OBAMA: Together, we can build a world where people are protected, prosperity is enlarged and our power truly serves progress. And it's all in your hands.
DE NIES: But with critics arguing that Mr. Obama's accomplishments have yet to rival those of previous winners, the chairman of the committee found himself on the defensive.
JAGLAND: To President Obama, who is contributing to improve the international climate.
DE NIES: The nomination process is kept a secret for 50 years. So, it will be a very long time before we know who nominated President Obama. The prize itself is worth $1.4 million. It's given out in Oslo on December 10. Diane?
DIANE SAWYER: Let's bring in George Stephanopoulos right now, chief Washington correspondent, host of This Week.
GEORGE STEPHANOPOULOS: Hey, Diane.
SAWYER: George, we heard the call. It came to the President a little before 6:00 a.m. Who made it? And what was his reaction?
STEPHANOPOULOS: It was made by Robert Gibbs, the White House Press Secretary. And a lot more fun to make that call than the one that came into Air Force One last week from Copenhagen to say the Olympics weren't going to Chicago. The President was surprised. But he was, as Yunji said, humbled by the honor. And I have to say, Diane- This really did catch them- blind side, the White House. I spoke to two key White House aides who got the word earlier this morning. Both thought they were being punked. In fact, one said, "It's not April 1st is it?" They're working on a statement right now. Likely be a paper statement later this morning from the President, emphasizing how much work there is going forward. But on a serious note, White House aides do believe this will strengthen the President's hand, both at home and abroad.
SAWYER: And I want to ask about that. Because a lot of key decisions being made ahead. It was- specifically, what do you think the calculation? How does this factor in around the world, when you make a decision on the Middle East? On Afghanistan?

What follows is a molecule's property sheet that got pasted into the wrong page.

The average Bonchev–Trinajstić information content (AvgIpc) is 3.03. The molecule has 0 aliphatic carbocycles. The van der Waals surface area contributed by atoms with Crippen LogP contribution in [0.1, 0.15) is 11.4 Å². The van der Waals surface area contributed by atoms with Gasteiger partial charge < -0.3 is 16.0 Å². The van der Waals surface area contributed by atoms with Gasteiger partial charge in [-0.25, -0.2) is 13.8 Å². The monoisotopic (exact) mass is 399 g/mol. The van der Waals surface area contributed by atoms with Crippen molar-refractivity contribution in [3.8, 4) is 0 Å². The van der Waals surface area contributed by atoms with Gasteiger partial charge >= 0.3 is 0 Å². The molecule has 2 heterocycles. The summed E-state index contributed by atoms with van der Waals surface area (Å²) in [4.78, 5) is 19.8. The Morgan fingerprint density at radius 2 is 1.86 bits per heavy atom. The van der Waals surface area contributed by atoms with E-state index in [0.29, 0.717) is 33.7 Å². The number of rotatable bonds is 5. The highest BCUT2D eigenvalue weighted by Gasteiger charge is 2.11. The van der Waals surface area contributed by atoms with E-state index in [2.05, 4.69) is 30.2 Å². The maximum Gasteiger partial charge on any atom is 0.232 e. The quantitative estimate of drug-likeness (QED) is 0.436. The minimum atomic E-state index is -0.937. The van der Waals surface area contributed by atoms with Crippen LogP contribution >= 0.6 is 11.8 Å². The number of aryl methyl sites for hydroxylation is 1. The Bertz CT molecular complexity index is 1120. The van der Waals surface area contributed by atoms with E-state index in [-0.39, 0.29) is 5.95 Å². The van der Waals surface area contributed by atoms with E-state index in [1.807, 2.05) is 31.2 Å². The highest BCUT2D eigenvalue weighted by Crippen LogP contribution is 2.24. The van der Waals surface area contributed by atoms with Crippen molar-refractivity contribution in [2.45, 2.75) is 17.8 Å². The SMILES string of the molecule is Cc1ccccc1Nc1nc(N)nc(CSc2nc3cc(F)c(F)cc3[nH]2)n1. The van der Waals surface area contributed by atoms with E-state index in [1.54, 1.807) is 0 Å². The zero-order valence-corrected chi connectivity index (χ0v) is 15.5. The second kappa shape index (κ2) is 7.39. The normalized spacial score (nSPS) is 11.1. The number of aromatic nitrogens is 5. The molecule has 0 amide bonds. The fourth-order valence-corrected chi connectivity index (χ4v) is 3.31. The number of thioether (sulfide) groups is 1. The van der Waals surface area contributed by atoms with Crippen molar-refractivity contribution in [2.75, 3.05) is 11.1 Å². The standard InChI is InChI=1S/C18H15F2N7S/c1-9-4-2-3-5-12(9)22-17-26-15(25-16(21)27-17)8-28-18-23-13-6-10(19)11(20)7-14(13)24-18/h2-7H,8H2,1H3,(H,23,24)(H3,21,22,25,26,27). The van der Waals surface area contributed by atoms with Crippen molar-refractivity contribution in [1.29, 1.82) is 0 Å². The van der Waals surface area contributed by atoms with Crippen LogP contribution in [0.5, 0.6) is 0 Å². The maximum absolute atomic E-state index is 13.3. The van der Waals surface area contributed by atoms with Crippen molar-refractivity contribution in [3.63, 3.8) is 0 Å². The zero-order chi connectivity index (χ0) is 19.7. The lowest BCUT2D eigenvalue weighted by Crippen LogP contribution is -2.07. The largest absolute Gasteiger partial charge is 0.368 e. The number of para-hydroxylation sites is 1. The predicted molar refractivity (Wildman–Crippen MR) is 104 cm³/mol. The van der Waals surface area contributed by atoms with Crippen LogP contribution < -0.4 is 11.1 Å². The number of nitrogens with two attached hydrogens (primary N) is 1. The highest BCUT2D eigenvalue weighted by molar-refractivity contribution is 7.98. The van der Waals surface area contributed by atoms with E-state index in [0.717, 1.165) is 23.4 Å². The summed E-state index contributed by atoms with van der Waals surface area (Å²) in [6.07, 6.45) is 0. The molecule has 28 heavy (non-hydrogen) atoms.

STEPHANOPOULOS: It's almost as if this was an act of encouragement by the Nobel Prize committee. And there will be a lot of criticism for the committee for that. The White House expects this will have the most tangible concrete effect on their efforts to isolate Iran and North Korea, that this will really strengthen the President's hand as they try to force inspectors in to the Iranian nuclear sites. Also, it will help isolate North Korea. As one said to me, "You can't wake up in Iran and see the world is moving in one direction on nuclear weapons, as you're trying to move in another." Now, will this have an affect on Russia? On China? Who really holds the key cards in whether or not there will be sanctions against Iran? That's still to be seen. Another big question, how will this impact the president's decision making on Afghanistan going forward? And I think that's a big question mark.
SAWYER: Well, again, that's one of the questions, by the way, I'm going to put in a minute, to the director of the committee. Back to that phone call, George. I'm imagining waking up the President and saying, "It's not what you think. It's not what you think." How do you begin that- you maybe we'll learn what Robert Gibbs said.
STEPHANOPOULOS: We'll find out. That's not a hard phone call to make, Diane. That's one of the good ones.
-Scott Whitlock is a news analyst for the Media Research Center.